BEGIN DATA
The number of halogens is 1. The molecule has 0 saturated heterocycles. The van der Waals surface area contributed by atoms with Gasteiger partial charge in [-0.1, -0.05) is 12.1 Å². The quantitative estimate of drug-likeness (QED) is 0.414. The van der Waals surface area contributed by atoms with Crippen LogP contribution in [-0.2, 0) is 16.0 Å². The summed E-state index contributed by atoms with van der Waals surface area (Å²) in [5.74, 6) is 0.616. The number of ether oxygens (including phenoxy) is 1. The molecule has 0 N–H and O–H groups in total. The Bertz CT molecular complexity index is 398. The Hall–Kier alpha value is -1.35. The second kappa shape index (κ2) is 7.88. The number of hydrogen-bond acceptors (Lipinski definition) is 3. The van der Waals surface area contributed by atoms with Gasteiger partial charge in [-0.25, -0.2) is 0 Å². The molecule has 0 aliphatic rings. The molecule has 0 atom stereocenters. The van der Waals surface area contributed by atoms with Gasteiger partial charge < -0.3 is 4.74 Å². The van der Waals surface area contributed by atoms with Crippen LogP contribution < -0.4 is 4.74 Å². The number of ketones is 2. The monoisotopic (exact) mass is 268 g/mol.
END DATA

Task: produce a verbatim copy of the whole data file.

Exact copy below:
The number of halogens is 1. The molecule has 0 saturated heterocycles. The van der Waals surface area contributed by atoms with Gasteiger partial charge in [-0.1, -0.05) is 12.1 Å². The quantitative estimate of drug-likeness (QED) is 0.414. The van der Waals surface area contributed by atoms with Crippen LogP contribution in [-0.2, 0) is 16.0 Å². The summed E-state index contributed by atoms with van der Waals surface area (Å²) in [5.74, 6) is 0.616. The number of ether oxygens (including phenoxy) is 1. The molecule has 0 N–H and O–H groups in total. The Bertz CT molecular complexity index is 398. The Hall–Kier alpha value is -1.35. The second kappa shape index (κ2) is 7.88. The number of hydrogen-bond acceptors (Lipinski definition) is 3. The van der Waals surface area contributed by atoms with Gasteiger partial charge in [-0.25, -0.2) is 0 Å². The molecule has 0 aliphatic rings. The molecule has 0 atom stereocenters. The van der Waals surface area contributed by atoms with Gasteiger partial charge < -0.3 is 4.74 Å². The van der Waals surface area contributed by atoms with Crippen LogP contribution < -0.4 is 4.74 Å². The number of ketones is 2. The monoisotopic (exact) mass is 268 g/mol.